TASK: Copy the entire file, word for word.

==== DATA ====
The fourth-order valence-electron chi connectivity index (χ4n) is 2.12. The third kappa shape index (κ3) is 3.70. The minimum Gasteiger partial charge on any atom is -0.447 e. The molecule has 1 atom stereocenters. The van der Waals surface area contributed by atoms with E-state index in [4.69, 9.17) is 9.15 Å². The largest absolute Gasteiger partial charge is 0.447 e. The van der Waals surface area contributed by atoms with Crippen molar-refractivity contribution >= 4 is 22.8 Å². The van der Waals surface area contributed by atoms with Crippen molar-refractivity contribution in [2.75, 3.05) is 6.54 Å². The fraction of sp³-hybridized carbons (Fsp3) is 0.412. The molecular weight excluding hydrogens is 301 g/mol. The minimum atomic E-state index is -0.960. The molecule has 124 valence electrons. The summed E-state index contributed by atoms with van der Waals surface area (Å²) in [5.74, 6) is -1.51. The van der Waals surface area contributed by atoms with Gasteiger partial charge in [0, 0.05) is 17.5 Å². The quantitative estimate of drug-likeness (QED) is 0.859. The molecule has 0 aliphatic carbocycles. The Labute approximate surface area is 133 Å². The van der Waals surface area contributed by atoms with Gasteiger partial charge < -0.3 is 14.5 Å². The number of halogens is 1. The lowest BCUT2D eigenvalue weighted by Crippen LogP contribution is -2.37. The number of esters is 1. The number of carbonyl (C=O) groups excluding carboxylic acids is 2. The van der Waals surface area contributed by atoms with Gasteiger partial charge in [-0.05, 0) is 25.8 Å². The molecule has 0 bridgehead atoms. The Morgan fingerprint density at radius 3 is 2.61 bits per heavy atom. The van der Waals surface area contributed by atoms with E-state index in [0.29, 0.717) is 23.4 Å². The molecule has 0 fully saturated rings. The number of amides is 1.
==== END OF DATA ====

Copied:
The fourth-order valence-electron chi connectivity index (χ4n) is 2.12. The third kappa shape index (κ3) is 3.70. The minimum Gasteiger partial charge on any atom is -0.447 e. The molecule has 1 atom stereocenters. The van der Waals surface area contributed by atoms with E-state index in [4.69, 9.17) is 9.15 Å². The largest absolute Gasteiger partial charge is 0.447 e. The van der Waals surface area contributed by atoms with Crippen molar-refractivity contribution >= 4 is 22.8 Å². The van der Waals surface area contributed by atoms with Crippen molar-refractivity contribution in [2.75, 3.05) is 6.54 Å². The fraction of sp³-hybridized carbons (Fsp3) is 0.412. The molecular weight excluding hydrogens is 301 g/mol. The minimum atomic E-state index is -0.960. The molecule has 124 valence electrons. The summed E-state index contributed by atoms with van der Waals surface area (Å²) in [5.74, 6) is -1.51. The van der Waals surface area contributed by atoms with Gasteiger partial charge in [0, 0.05) is 17.5 Å². The quantitative estimate of drug-likeness (QED) is 0.859. The molecule has 0 aliphatic carbocycles. The Labute approximate surface area is 133 Å². The van der Waals surface area contributed by atoms with Gasteiger partial charge < -0.3 is 14.5 Å². The number of halogens is 1. The lowest BCUT2D eigenvalue weighted by Crippen LogP contribution is -2.37. The number of esters is 1. The number of carbonyl (C=O) groups excluding carboxylic acids is 2. The van der Waals surface area contributed by atoms with Gasteiger partial charge in [-0.05, 0) is 25.8 Å². The molecule has 0 bridgehead atoms. The Morgan fingerprint density at radius 3 is 2.61 bits per heavy atom. The van der Waals surface area contributed by atoms with E-state index in [0.29, 0.717) is 23.4 Å². The molecule has 0 fully saturated rings. The number of amides is 1.